WASHINGTON (Reuters) - Euro zone countries are considering ways to boost the firepower of their bailout fund without putting up more money.
Europe is under intense pressure from financial markets and other major world economies to come up with a more aggressive response to the crisis.
Investors say Europe need more muscle to defend its bigger economies, such as Spain and Italy, from market turmoil.
The United States has suggested leveraging up the existing 440 billion-euro European Financial Stability Facility, or EFSF.
Euro zone officials are thinking about how to do that once the fund’s new powers to buy bonds in secondary markets, make recautionary loans and recapitalize banks are ratified, which is expected by mid-October.
Below are some ways the euro zone could make better use of the money already available to the fund. Discussions are still at a preliminary stage and several options are being considered.
This is an idea presented by Deutsche Bank Chief Economist Thomas Mayer and Center for European Policy Studies chief Daniel Gros. They argue that if the EFSF were a bank, it could refinance itself at the European Central Bank.
With its 440 billion euros, the EFSF could buy bonds of countries under market stress on the secondary market and then use these bonds as collateral to borrow cash from the ECB in the central bank’s liquidity operations, as other banks do.
In this way, the EFSF’s money would be multiplied without governments adding extra funds and the ECB would not be directly involved in financing the fiscal policy of governments.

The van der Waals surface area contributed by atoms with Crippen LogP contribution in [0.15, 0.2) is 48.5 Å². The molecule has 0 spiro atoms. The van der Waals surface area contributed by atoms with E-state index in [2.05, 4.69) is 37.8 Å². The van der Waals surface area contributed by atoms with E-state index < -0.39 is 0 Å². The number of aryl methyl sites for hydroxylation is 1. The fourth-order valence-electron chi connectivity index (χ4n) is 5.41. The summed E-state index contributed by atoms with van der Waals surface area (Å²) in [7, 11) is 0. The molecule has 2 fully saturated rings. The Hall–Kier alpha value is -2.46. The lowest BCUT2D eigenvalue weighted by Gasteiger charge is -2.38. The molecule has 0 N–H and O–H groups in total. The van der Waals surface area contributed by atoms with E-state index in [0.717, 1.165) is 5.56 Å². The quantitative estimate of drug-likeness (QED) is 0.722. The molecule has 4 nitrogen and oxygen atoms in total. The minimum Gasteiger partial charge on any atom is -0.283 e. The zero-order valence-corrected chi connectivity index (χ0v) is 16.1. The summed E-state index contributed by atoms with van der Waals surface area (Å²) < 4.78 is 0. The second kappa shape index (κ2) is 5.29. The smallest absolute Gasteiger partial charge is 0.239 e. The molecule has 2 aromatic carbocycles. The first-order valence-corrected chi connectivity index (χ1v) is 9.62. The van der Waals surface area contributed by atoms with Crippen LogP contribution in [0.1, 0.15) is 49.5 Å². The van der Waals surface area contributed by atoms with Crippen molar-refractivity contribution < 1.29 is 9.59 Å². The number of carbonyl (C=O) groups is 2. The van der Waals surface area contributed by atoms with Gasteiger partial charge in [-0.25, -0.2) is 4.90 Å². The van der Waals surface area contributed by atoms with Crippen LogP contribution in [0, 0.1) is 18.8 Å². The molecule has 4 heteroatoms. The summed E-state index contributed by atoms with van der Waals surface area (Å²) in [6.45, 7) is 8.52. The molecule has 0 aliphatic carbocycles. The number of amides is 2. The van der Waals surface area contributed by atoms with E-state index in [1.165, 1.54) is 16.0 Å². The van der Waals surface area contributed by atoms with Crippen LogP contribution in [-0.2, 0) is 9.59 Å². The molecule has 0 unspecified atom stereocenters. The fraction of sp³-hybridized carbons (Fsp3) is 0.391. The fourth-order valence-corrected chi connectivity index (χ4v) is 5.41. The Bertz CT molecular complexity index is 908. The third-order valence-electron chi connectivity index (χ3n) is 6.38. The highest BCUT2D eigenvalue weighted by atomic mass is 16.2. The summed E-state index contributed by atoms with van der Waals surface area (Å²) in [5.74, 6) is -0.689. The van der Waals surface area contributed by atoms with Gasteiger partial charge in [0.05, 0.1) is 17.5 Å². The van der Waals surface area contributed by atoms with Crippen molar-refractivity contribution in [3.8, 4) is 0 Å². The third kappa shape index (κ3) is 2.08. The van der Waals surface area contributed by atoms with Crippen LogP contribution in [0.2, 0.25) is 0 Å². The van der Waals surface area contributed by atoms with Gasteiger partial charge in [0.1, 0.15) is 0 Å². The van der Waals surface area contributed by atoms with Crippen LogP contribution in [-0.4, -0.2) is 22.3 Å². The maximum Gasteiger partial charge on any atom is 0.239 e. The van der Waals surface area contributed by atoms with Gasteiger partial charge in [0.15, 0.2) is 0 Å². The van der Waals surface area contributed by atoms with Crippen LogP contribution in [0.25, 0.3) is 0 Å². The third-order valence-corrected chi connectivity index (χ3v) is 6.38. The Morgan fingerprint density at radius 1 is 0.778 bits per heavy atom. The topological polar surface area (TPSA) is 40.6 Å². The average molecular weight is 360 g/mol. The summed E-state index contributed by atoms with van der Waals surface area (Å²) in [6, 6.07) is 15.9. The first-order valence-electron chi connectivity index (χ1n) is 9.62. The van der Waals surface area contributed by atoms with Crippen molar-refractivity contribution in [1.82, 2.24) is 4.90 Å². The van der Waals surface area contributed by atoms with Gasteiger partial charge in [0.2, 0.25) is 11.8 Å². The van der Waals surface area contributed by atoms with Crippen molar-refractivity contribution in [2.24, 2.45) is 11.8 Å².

The problem with this solution, already voiced by Bundesbank President Jens Weidmann, is that obtaining a banking license for the EFSF could be problematic — the fund is hardly a bank, it is a special purpose vehicle set up to help finance governments.
EU law forbids the ECB to finance governments, directly or indirectly through a special purpose vehicle like the EFSF. Such a solution would also expose the ECB to losses in case of default of a country whose bonds it holds.
Some officials believe it could be easier to get a banking license for the European Stability Mechanism (ESM) — the 500 billion euro permanent bailout fund that is to replace the temporary EFSF in mid-2013.
Rather than being a special purpose vehicle like the EFSF, the ESM will be a permanent financial institution with its own paid-in capital of 80 billion euros.
But some central bank officials are equally skeptical about refinancing the ESM as the EFSF, since the ultimate purpose of both was the same — to help finance governments.
Germany has proposed to push forward the launch date for the ESM from mid-2013 to early 2012 — basically as soon as all the euro zone countries will have ratified the already agreed upon legislation to create it.
This is an idea building on elements of the U.S. Term Asset-Backed Securities Loan Facility from 2008.
The EFSF and/or ESM could use its funds to cover potential losses the ECB could incur on its purchases of bonds of countries under market stress — up to a certain amount.
In this way the ECB would have a guarantee it would not lose money on the bonds it buys to smooth out market turbulence under its existing program aimed to improve the transmission mechanism of monetary policy.
Depending on the assumed loss, the money at EFSF disposal could guarantee bond purchases many times its size. Like an insurer, it would only pay out in case of a default — an unlikely scenario for Spain or Italy.
For example, the EFSF could say it would cover the first 20 percent of losses that the bank could suffer in case of a default — multiplying the EFSF’s firepower fivefold.
The problem with this solution is that it would require the ECB to continue buying euro zone government bonds, which the bank does not want to do, as it can be perceived as helping finance government fiscal policies.
Instead of guaranteeing to cover potential losses for the ECB, the EFSF could insure bond purchases of other financial market actors, possibly even charging a fee.
Reporting by Jan Strupczewski, editing by Neil Stempleman